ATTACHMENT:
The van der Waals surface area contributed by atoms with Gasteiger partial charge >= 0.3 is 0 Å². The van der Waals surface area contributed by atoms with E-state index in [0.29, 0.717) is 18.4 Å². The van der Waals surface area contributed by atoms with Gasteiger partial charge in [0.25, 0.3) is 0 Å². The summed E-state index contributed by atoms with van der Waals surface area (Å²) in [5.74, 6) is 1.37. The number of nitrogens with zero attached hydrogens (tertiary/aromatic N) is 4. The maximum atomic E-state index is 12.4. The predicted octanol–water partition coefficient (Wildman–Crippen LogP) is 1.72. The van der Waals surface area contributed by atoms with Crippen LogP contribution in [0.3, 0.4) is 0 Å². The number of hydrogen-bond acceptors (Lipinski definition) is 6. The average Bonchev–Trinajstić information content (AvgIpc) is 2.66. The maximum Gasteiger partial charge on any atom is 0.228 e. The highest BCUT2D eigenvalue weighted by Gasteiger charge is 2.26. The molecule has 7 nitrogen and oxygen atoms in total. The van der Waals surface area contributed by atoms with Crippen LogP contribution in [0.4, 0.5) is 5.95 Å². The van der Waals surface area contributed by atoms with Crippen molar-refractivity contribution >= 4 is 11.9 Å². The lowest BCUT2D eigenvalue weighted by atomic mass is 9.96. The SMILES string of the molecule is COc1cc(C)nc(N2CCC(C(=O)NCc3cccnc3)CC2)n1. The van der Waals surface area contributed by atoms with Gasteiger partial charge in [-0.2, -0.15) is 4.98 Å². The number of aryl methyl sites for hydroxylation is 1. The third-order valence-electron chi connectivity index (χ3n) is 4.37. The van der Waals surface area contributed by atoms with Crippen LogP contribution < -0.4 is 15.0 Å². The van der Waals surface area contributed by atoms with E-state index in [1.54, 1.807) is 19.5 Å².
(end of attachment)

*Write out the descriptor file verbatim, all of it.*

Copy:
The van der Waals surface area contributed by atoms with Gasteiger partial charge >= 0.3 is 0 Å². The van der Waals surface area contributed by atoms with E-state index in [0.29, 0.717) is 18.4 Å². The van der Waals surface area contributed by atoms with Gasteiger partial charge in [0.25, 0.3) is 0 Å². The summed E-state index contributed by atoms with van der Waals surface area (Å²) in [5.74, 6) is 1.37. The number of nitrogens with zero attached hydrogens (tertiary/aromatic N) is 4. The maximum atomic E-state index is 12.4. The predicted octanol–water partition coefficient (Wildman–Crippen LogP) is 1.72. The van der Waals surface area contributed by atoms with Crippen LogP contribution in [0.3, 0.4) is 0 Å². The number of hydrogen-bond acceptors (Lipinski definition) is 6. The average Bonchev–Trinajstić information content (AvgIpc) is 2.66. The maximum Gasteiger partial charge on any atom is 0.228 e. The highest BCUT2D eigenvalue weighted by Gasteiger charge is 2.26. The molecule has 7 nitrogen and oxygen atoms in total. The van der Waals surface area contributed by atoms with Crippen LogP contribution in [0.4, 0.5) is 5.95 Å². The van der Waals surface area contributed by atoms with Crippen molar-refractivity contribution >= 4 is 11.9 Å². The lowest BCUT2D eigenvalue weighted by atomic mass is 9.96. The SMILES string of the molecule is COc1cc(C)nc(N2CCC(C(=O)NCc3cccnc3)CC2)n1. The van der Waals surface area contributed by atoms with Gasteiger partial charge in [-0.2, -0.15) is 4.98 Å². The number of aryl methyl sites for hydroxylation is 1. The third-order valence-electron chi connectivity index (χ3n) is 4.37. The van der Waals surface area contributed by atoms with Crippen LogP contribution < -0.4 is 15.0 Å². The van der Waals surface area contributed by atoms with E-state index in [1.54, 1.807) is 19.5 Å².